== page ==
Court sides with Lasso against Assembly; Election ‘dry law’ goes into effect; Tighter controls ordered for clonazepam; Sales show strong growth in 2022

Feb 2, 2023 | 28 comments

The Constitutional Court has ruled that the repeal of a 2021 tax reform law by the National Assembly is unconstitutional. In a split decision, judges said that President Guillermo Lasso’s Organic Law of Economic Development and Fiscal Sustainability remains in effect.

In its decision, the court said the Assembly’s repeal of the law violated constitutional language granting the president sole authority to present legislation that creates, modifies or eliminates taxes. It added that the Assembly is prohibited from taking up the matter in the future.

The Constitutional Court ruled the National Assembly cannot repeal a tax reform law promoted by President Guillermo Lasso.

The law raised taxes on businesses and some high-income individuals to provide funding for the Covid-19 pandemic emergency and “other urgent needs,” according the president’s office.

On November 29, the Assembly voted 100 to 13 for repeal of the law, claiming it had gone into effect under “irregular circumstances” and that the Covid-19 pandemic emergency had passed.

Election ‘dry law’ is in effect Friday to Monday
Ecuador’s law prohibiting the sale and consumption of alcoholic beverages prior to and after Sunday’s election takes effect Friday at noon. As defined by the Code of Democracy, the prohibition continues until noon Monday.

Those violating the law will be fined 50% of the basic salary, or $225. Those arriving at voting stations under the influence of alcohol and those driving under the influence during the dry period will face additional punishment.

The National Police, which will enforce dry law rules, said that stores and restaurants selling alcohol during the dry period can have their operating licenses suspended.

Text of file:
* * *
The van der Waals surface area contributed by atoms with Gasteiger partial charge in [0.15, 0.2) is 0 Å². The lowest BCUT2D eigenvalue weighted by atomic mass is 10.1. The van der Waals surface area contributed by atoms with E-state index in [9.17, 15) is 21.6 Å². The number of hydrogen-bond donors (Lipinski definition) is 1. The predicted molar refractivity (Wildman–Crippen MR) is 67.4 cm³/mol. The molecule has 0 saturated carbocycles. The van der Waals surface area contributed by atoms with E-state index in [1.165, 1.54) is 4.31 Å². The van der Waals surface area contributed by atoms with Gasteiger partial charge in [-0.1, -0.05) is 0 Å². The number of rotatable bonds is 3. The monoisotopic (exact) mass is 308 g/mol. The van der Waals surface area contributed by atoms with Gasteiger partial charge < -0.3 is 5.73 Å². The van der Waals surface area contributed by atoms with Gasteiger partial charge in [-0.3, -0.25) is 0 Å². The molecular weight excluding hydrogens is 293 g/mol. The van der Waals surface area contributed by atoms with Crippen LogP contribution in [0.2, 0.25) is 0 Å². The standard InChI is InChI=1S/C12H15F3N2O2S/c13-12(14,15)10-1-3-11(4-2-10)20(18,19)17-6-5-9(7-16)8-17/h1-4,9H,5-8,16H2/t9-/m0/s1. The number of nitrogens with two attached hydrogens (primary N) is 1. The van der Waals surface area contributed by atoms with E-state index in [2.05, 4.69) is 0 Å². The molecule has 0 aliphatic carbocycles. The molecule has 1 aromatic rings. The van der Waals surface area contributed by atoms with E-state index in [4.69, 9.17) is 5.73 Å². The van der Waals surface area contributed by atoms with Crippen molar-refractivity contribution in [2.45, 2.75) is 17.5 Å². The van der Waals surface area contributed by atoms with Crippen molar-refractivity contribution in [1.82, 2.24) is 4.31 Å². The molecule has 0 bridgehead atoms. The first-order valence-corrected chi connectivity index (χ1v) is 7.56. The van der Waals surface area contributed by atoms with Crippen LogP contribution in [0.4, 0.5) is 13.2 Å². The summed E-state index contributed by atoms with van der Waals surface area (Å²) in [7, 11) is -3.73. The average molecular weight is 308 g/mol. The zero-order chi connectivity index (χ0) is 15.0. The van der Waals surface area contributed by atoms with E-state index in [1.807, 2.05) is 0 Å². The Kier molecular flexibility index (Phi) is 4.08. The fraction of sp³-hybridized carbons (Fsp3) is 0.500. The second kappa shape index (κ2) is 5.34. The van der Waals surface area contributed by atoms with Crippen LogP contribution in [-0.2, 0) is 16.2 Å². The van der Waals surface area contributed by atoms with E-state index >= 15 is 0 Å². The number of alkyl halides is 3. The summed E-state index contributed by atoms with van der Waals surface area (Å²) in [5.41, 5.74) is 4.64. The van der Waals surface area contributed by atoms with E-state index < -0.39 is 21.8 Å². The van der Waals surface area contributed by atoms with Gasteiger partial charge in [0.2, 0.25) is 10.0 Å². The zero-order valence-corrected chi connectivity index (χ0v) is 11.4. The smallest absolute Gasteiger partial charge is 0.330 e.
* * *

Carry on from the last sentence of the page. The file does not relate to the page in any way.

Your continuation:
Government orders tighter control of clonazepam
The Agency for Regulation, Control and Sanitary Surveillance ordered Ecuador’s 12,000 pharmacies to tighten dispensing procedures for clonazepam. The drug, also sold under the names Klonopin and Rivotril, is a tranquilizer used to prevent seizures, panic attacks and other anxiety disorders.

The agency said tighter control was required due to an “an epidemic” of drug’s use by teenagers and young adults. It said that some pharmacies were selling the medication over-the-counter when it should be dispensed only with a doctor’s prescription.

The Ministry of Health says it has received dozens of complaints from parents that their teenagers were using the drug as part of a challenge posted on the social media app TikTok. In some cases, children were reported to have slept as long as 18 after taking the drug. Deaths have been reported in Mexico and other countries as a result of social media contests, the Ministry reports.

In other action, the Regulation and Control Agency rejected a request to end over-the-counter pharmacy sales of two classes of opioids. It said the drugs are “relatively mild” and are effective pain relief treatments, adding that there is no evidence of opioid addiction in Ecuador. In the past, the U.S.Embassy has urged Ecuador to sell the drugs only by prescription.

Cuenca Symphony Orchestra honors piano maker tonight
The Cuenca Symphony Orchestra pays tribute Thursday night to piano maker Luis Verdug. The concert, featuring Mozart’s Concerto for Three Pianos, is at 8 p.m. at the Pumapungo Theater. Guest pianists are Andrés Torres, Benita Schauer and Emilia Verdugo.

Verdug was born in Cuenca in 1931 and made pianos under the Pianos Verdugo label at his workshop in Quito until 10 years ago with the help of his son Daniel. He is credited with building the first grand piano in Ecuador.

Sales show strong growth in 2022
Ecuador’s Internal Revenue Service reports that sales of goods and services rose 13.5% in 2022 over 2021. According to SRI, national sales totaled almost $227 billion in 2022 compared to $199.5 billion in 2021.

“The increase is greater than forecast and indicates continued recovery from the Covid pandemic,” SRI said in a statement. “Total sales in 2022 are the highest in five years and we expect another increase in 2023.”

In December, the SRI reported that sales were up 12% over those of December 2021. Soft drinks, snacks, beer and milk were the top sellers, followed by other food items, pharmaceutical products, appliances and clothing.

Of commercial outlets, SRI said that grocery stores and pharmacies showed the greatest sales growth in 2022.

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